— By Brigid Lynett
Nothing Yet leaves nothing yet to be desired in Northeast Pennsylvania’s music scene.
Although the band is fairly new, the members — Brandon Rodriguez on lead guitar, Evan Collins on bass, Justin Kucharski on rhythm guitar and backup vocals, Martin Monahan on drums and backup vocals and Nicolo Manzo on lead vocals — created the band’s concept years ago during middle school.
Nothing Yet began playing strictly modern rock but has evolved to classic rock songs and even some pop music. Despite the formidable struggle that comes from juggling band members’ schedules, Nothing Yet continues to change, grow and thrive. The Midvalley-based band recently went On the Record to discuss its sound, struggles and goals.
Q: How did Nothing Yet get its start?
Monahan: The idea of the band started in 2011 when we wanted to play a middle-school talent show, and our current lineup started playing together in 2013.
Q: Tell us about the first time you performed.
Manzo: We were excited and kind of nervous, but the crowd was energized by hearing a full band. It was a surreal experience.
Q: Do you write your own songs? What is your creative process like?
Rodriguez: We’re in the early stages of writing our first song. It’s a collaborative effort. Anyone who has an idea is encouraged to bring it forward, and we work from there.
Q: How has NEPA affected your music?
Kucharski: The area has a vibrant music scene, and we’ve been given many opportunities. Each gig teaches us what music people enjoy and want to hear. As we got older, we learned that every opportunity is something to take seriously, as a way to prove ourselves. We were growing up as the music scene changed in NEPA, and we’re relatively new to the scene but have found it to be very exciting.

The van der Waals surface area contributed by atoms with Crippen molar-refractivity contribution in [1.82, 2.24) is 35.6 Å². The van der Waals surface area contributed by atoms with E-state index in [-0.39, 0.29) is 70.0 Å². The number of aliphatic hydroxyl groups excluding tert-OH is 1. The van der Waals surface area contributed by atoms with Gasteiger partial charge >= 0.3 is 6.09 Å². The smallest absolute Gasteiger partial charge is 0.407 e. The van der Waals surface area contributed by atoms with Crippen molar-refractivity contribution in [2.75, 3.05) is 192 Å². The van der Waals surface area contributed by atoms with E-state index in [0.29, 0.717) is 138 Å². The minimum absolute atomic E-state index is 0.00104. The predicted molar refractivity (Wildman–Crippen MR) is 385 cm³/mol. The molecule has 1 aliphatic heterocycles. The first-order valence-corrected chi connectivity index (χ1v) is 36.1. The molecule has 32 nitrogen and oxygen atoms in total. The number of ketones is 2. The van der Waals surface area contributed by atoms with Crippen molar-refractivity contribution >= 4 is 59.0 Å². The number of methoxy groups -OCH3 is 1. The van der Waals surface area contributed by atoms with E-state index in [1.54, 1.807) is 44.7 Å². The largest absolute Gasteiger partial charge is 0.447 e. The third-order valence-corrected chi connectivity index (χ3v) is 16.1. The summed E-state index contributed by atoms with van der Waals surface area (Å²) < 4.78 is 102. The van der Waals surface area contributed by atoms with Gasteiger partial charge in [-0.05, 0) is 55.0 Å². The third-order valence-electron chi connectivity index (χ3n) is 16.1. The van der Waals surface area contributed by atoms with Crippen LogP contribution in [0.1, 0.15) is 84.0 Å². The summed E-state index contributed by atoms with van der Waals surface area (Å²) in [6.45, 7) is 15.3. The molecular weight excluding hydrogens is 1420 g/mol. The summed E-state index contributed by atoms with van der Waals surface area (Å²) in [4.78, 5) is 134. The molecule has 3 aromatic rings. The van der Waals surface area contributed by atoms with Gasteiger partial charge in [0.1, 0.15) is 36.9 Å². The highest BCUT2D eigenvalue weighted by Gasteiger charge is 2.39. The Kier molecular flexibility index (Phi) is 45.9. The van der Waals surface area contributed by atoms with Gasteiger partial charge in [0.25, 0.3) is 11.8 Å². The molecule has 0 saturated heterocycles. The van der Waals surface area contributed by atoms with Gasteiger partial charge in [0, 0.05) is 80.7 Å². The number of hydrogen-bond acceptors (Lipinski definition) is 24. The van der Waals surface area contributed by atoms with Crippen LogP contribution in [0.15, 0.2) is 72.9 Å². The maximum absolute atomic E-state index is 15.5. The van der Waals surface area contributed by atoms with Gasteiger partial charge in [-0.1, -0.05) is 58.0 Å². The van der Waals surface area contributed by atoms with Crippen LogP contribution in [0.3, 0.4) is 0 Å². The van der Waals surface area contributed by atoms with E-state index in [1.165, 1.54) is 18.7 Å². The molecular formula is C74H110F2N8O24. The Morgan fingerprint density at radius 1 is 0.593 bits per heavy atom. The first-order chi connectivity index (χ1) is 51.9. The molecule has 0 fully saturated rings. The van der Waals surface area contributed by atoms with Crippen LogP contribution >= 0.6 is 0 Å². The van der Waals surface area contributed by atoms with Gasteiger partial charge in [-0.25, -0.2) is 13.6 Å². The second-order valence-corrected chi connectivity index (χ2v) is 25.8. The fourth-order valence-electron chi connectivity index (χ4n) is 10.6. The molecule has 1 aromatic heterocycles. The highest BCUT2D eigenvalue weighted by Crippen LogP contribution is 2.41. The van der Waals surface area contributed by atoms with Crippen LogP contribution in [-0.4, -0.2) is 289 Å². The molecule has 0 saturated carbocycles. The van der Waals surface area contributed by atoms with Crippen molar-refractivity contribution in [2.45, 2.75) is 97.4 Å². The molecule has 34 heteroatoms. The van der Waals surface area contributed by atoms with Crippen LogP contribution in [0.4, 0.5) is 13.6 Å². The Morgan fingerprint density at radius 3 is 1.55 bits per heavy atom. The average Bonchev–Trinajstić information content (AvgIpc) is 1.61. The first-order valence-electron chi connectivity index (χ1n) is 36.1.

Q: How did you each get involved in music?
Manzo: My family is bonded together by music. Going back to my dad’s father, he was a singer, and everyone in my house is a singer or plays some instruments. It keeps us together, and we all share the love for it.
Collins: I was surrounded by friends who played music and was just looking for another thing to challenge myself with, which led to playing the bass.
Kucharski: My grandfather and my father played in a band, and I felt inspired and wanted to play the guitar. I started in 2010 and haven’t stopped since.
Monahan: I joined concert band and chorus in elementary school and, in middle school, I was encouraged to play the drums in school jazz band. Soon after that, I felt inspired to start the band with Justin and Nicolo.
Rodriguez: I got into music by accident. My cousin was telling me how much fun it was to play in a band. I picked up saxophone, and after a couple years, I tried guitar to play the music I liked, and it stemmed from there.
Q: Who has been your biggest influence?
Collins: Our families have been our biggest supporters throughout the years, and we wouldn’t be where we are without them.
Q: What are some of the biggest challenges you’ve faced as a band?
Monahan: Our ages slowed our growth early as a band. We tried to play everywhere we could, but only certain places accepted us because we were too young. Presently, we’re all working or in college, so it’s tough to make schedules line up to practice and write.
Q: Has your sound changed over the years?
Collins: Our sound has definitely expanded over the years. We’ve moved from strictly modern rock to both classic rock and some pop. We’ve learned from the many different types of crowds we’ve had and what they want to hear. Our taste in music has also evolved, and we’ve learned to play with more maturity and to be better as a group.
Q: What do you hope to accomplish this year?
Monahan: Our goal this year is to play more regularly and to write some original songs. These goals contribute to our major mission — to not let the rock die out.